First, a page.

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The Library World Volume 52 Issue 4

New Library World

ISSN: 0307-4803

Article publication date: 1 October 1949



THE Library Association has begun the Centenary of the Public Libraries Acts' celebrations with an attractive booklet which, we suppose, is now in the hands of many, if not most, of our readers. We are to have, we understand, an official, documented history which should be worthy of the occasion; that may come later. The booklet, however, A Century of Public Library Service, should be made available in every library. To be effective it should go into every household—a manifest impossibility on any means at the command of the Library Association, since the booklet itself puts the registered borrowers alone at twelve millions, and if there are five people to a household, nearly two and a half million copies would be required. If it goes to every service point that will involve 23,000. These figures illustrate the difficulties of our publicity. The machine is too vast for all its parts to be reached. We suppose it will go to every librarian and every member of a library committee—about 6,000 copies—and that may be a good plan, although that would be sending it to those who are, we hope, converted. As for the book itself, it follows the lines of the paper read by Mr. L. R. McColvin at Eastbourne last year; it tells our history; shows by graph and figure the vast increase in supply to meet demand; deals successively with the various parts of the service; and surveys the future. Its value is as an assessment of book stock, staff and relative success and failure and the relation of these to the resources, financial and otherwise, of libraries. In 1949 we are spending £1,650,000 on books, if our calculation at 2s. 9d. per borrower is correct. This, for the whole population—say 45 millions—is not lavish. These and many other useful points are indicated. The work is for domestic consumption, to serve as a basis for self‐examination. On the physical side it is attractive, is printed on plate paper, which brings out brightly the twenty‐five illustrations and a graph, which show pleasant samples of libraries and readers. As a curious point we find no sign in any of the pictures that there are men librarians in public libraries.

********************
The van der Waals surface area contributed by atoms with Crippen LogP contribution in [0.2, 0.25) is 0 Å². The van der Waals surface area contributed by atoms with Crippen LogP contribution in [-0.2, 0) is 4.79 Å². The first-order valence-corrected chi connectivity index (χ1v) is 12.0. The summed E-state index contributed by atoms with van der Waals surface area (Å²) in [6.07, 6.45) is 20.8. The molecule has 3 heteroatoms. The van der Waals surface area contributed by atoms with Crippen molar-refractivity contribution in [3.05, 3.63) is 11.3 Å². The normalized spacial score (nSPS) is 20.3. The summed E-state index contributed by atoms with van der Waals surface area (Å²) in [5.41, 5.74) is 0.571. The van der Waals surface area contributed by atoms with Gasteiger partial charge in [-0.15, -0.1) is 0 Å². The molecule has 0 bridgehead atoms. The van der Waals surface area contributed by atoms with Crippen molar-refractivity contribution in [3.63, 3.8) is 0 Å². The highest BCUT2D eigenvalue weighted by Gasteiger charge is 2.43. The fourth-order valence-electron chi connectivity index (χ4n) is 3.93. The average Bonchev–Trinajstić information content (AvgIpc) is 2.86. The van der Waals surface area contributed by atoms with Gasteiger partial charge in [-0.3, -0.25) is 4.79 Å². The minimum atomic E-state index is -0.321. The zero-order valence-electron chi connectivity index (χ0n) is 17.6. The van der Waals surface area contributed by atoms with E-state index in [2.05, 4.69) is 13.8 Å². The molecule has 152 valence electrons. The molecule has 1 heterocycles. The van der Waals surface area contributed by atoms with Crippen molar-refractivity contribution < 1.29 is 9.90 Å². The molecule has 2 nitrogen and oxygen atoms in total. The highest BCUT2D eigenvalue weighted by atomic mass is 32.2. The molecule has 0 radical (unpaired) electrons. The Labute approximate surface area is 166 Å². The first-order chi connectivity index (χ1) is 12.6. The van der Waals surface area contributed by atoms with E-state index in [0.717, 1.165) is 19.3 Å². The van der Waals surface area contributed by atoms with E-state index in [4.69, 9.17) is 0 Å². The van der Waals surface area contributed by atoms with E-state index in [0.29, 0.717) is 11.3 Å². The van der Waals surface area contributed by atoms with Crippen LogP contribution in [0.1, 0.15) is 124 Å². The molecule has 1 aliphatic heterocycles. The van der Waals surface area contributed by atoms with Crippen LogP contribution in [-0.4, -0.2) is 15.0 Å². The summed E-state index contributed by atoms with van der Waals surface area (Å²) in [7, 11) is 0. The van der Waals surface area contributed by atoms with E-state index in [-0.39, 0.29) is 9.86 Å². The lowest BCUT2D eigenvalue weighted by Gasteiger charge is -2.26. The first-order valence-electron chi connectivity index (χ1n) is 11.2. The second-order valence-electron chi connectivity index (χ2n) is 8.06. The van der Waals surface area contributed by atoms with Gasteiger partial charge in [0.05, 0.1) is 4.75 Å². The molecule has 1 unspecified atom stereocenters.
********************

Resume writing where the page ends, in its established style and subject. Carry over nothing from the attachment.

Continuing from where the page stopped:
(1949), "The Library World Volume 52 Issue 4", New Library World, Vol. 52 No. 4, pp. 73-96.




Copyright © 1949, MCB UP Limited

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